08/26/2011 08:25 pm ET | Updated Oct 26, 2011

Hurricane Irene: Is Your Refrigerator Ready?

If you live on the East Coast, you're likely already preparing for Hurricane Irene's predicted attack. USDA is working with FEMA, along with the entire federal family, to support our state and territorial partners as Hurricane Irene continues to threaten the east coast, having already impacted Puerto Rico.

As you stock up on non-perishable food items in case you lose power, USDA encourages you to take the following steps to keep your food supply -- including items that are already in your refrigerator and freezer -- safe. The best strategy for you and your family is to always have a plan in place that everyone knows and that includes these food safety precautions.

Before a Weather Emergency Occurs:

  • Put appliance thermometers in your refrigerator and freezer to help determine if food is safe during power outages. Refrigerator temperature should be 40° F or lower and the freezer should be 0° F or lower.
  • Freeze refrigerated items such as leftovers, fresh meat, and poultry that you may not need immediately -- this helps keep them at a safe temperature longer.
  • Freeze containers of water for ice to help keep food cold in freezer, refrigerator, or coolers in case of power outage. You can also use melted ice for drinking water.
  • Purchase or make ice cubes and freeze gel packs in advance.
  • Plan ahead and know where to purchase block ice and dry ice, just in case.
  • Have coolers on hand to keep the refrigerator food cold in case the power is out for more than 4 hours.

If the Power Goes Out:

  • Keep the refrigerator and freezer doors closed as much as possible.
  • A refrigerator will keep food cold for about 4 hours if you keep the door closed.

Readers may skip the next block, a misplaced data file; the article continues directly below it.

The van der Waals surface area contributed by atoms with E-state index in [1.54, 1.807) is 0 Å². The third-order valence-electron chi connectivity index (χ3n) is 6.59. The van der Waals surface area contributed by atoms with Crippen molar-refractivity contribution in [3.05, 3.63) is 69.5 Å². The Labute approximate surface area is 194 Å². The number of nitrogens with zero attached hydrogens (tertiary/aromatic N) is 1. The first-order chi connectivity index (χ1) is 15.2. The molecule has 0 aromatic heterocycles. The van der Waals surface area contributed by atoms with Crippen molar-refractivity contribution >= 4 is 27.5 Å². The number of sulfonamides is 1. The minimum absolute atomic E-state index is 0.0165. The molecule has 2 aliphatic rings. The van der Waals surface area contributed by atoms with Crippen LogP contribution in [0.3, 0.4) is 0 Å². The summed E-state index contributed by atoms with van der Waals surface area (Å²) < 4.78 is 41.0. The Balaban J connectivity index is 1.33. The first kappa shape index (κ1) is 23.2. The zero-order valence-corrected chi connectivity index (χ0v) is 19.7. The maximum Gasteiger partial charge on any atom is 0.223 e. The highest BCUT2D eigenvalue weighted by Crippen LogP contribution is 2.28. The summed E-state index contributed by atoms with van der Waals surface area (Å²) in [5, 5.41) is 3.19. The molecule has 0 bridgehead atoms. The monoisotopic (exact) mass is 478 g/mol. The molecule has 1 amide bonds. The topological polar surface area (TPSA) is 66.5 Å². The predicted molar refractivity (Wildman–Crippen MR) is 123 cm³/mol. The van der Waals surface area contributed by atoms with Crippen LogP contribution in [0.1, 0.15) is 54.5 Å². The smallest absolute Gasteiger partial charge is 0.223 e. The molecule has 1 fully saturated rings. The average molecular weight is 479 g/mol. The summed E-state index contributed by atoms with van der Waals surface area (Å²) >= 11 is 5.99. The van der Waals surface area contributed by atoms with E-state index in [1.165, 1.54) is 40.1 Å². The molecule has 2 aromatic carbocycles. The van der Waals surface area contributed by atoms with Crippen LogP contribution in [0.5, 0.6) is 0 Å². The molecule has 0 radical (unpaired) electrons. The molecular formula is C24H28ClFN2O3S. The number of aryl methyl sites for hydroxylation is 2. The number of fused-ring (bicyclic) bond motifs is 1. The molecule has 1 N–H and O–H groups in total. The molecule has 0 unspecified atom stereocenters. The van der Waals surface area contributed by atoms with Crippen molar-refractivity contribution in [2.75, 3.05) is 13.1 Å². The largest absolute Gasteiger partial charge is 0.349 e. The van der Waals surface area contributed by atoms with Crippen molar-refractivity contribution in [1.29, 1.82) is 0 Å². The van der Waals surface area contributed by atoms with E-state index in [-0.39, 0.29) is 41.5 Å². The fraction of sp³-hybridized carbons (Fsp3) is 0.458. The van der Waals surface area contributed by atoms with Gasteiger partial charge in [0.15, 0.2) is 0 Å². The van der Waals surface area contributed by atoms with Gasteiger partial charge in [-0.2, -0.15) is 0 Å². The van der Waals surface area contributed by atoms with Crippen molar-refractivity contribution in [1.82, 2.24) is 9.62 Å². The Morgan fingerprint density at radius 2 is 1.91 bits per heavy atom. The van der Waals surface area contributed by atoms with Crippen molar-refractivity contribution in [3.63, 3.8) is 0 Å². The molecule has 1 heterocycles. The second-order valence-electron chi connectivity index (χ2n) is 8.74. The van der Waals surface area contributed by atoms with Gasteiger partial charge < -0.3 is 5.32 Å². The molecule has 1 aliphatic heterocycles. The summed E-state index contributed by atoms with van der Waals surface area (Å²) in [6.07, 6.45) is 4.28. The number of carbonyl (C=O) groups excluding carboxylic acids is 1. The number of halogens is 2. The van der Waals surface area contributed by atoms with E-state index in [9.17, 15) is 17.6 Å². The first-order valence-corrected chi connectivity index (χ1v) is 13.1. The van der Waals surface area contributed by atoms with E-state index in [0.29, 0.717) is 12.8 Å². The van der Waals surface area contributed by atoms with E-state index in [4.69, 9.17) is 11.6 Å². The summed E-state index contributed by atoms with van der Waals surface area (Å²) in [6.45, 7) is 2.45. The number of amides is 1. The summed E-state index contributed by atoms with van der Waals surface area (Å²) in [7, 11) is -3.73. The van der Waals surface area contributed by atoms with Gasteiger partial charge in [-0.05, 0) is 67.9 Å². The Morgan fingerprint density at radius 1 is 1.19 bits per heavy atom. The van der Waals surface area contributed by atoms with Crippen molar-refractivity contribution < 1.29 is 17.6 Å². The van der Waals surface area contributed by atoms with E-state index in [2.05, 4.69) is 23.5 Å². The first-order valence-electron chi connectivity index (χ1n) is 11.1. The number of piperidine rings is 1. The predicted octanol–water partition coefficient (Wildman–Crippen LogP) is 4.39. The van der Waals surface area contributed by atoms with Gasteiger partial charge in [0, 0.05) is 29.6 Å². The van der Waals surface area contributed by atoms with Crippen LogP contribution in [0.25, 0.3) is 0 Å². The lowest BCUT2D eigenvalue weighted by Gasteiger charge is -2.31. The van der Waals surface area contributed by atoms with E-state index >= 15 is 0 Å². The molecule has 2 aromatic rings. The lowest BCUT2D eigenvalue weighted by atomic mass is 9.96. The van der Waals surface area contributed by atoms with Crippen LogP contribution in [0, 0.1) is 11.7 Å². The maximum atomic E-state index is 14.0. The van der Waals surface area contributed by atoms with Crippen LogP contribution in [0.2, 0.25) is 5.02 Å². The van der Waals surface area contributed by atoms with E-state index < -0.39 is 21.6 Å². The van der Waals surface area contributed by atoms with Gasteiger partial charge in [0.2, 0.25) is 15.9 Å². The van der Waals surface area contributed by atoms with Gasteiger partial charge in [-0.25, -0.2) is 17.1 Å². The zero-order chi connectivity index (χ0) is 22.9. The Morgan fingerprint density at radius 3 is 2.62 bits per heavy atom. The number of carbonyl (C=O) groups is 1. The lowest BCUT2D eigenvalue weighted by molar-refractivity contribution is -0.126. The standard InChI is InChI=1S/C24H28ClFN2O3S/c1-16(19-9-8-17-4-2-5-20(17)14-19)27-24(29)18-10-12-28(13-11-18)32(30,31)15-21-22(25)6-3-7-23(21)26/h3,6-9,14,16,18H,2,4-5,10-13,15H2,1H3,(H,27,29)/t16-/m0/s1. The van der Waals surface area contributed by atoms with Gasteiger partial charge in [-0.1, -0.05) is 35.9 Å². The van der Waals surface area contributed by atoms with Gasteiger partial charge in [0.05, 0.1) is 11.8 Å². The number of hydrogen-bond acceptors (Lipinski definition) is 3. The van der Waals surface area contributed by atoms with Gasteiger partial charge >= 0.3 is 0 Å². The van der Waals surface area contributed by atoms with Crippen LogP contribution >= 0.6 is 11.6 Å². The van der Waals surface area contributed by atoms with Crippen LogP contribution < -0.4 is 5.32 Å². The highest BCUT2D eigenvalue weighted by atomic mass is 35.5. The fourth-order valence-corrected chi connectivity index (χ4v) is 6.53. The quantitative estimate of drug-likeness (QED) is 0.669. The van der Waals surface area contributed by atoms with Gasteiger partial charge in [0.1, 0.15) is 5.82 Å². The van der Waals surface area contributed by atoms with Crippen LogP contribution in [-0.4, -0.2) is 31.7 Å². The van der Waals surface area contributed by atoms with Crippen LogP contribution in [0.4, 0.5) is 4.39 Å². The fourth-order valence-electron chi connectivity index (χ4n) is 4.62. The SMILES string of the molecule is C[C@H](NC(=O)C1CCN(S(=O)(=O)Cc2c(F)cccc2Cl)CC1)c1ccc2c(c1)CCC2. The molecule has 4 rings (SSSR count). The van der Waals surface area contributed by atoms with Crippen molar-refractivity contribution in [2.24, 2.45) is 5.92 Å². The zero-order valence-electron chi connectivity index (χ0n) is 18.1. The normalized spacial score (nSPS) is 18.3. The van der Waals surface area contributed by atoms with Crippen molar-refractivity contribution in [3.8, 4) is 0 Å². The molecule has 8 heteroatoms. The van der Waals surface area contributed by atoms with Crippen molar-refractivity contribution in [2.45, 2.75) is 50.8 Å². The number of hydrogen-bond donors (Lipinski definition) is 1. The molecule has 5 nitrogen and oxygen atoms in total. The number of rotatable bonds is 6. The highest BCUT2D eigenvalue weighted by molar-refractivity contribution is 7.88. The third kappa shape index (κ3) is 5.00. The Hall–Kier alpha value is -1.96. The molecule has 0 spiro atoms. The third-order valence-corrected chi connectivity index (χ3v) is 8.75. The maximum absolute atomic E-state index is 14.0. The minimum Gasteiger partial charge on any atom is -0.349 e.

• A full freezer will keep its temperature for about 48 hours (24 hours if half-full).
  • If the power is out for an extended period of time, buy dry or block ice to keep the refrigerator as cold as possible. Fifty pounds of dry ice should keep a fully-stocked 18-cubic-feet freezer cold for two days.

When the Power Is Restored:

  • Check the temperature in the refrigerator and freezer. If the thermometer reads 40° F or below, the food is safe.
  • If no thermometer was used in the freezer, check each package. If food still contains ice crystals, it's safe.
  • Discard any perishable food (such as meat, poultry, fish, soft cheeses, milk, eggs, leftovers and deli items) that have been kept in a refrigerator or freezer above 40° F for two hours or more.
  • Never taste food to determine its safety!
  • When in Doubt, throw it Out!

For more information check out the Food Safety and Inspection Service's fact sheet, Consumer's Guide to Food Safety: Severe Storms and Hurricanes, or listen to our podcast here. Follow @USDAFoodSafety on Twitter for food safety tips when a natural disaster occurs in your area.

Now is the time to be prepared if you live in a coastal area or could be affected by severe weather. Build your own emergency supply kit -- personalized with the non-perishable foods you like, your medications, personal documents. Visit or for tips on creating your family emergency plan and putting together an emergency supply kit.